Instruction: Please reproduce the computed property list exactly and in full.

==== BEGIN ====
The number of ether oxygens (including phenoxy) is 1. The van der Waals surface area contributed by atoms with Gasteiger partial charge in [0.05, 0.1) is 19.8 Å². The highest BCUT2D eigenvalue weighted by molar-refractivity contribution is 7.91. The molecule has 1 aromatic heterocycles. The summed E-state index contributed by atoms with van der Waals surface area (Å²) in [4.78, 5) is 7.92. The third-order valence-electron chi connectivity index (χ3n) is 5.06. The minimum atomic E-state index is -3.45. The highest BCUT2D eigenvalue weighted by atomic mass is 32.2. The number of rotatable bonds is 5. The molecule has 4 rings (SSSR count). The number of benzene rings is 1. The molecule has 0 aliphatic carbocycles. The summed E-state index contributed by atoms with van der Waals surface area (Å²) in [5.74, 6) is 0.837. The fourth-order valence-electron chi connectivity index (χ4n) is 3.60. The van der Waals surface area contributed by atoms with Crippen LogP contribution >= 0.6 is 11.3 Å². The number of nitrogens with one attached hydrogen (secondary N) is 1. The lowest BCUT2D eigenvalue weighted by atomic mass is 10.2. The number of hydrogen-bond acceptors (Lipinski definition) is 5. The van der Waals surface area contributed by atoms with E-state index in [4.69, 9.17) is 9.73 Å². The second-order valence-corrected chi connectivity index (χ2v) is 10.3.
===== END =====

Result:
The number of ether oxygens (including phenoxy) is 1. The van der Waals surface area contributed by atoms with Gasteiger partial charge in [0.05, 0.1) is 19.8 Å². The highest BCUT2D eigenvalue weighted by molar-refractivity contribution is 7.91. The molecule has 1 aromatic heterocycles. The summed E-state index contributed by atoms with van der Waals surface area (Å²) in [4.78, 5) is 7.92. The third-order valence-electron chi connectivity index (χ3n) is 5.06. The minimum atomic E-state index is -3.45. The highest BCUT2D eigenvalue weighted by atomic mass is 32.2. The number of rotatable bonds is 5. The molecule has 4 rings (SSSR count). The number of benzene rings is 1. The molecule has 0 aliphatic carbocycles. The summed E-state index contributed by atoms with van der Waals surface area (Å²) in [5.74, 6) is 0.837. The fourth-order valence-electron chi connectivity index (χ4n) is 3.60. The van der Waals surface area contributed by atoms with Crippen LogP contribution >= 0.6 is 11.3 Å². The number of nitrogens with one attached hydrogen (secondary N) is 1. The lowest BCUT2D eigenvalue weighted by atomic mass is 10.2. The number of hydrogen-bond acceptors (Lipinski definition) is 5. The van der Waals surface area contributed by atoms with E-state index in [4.69, 9.17) is 9.73 Å². The second-order valence-corrected chi connectivity index (χ2v) is 10.3.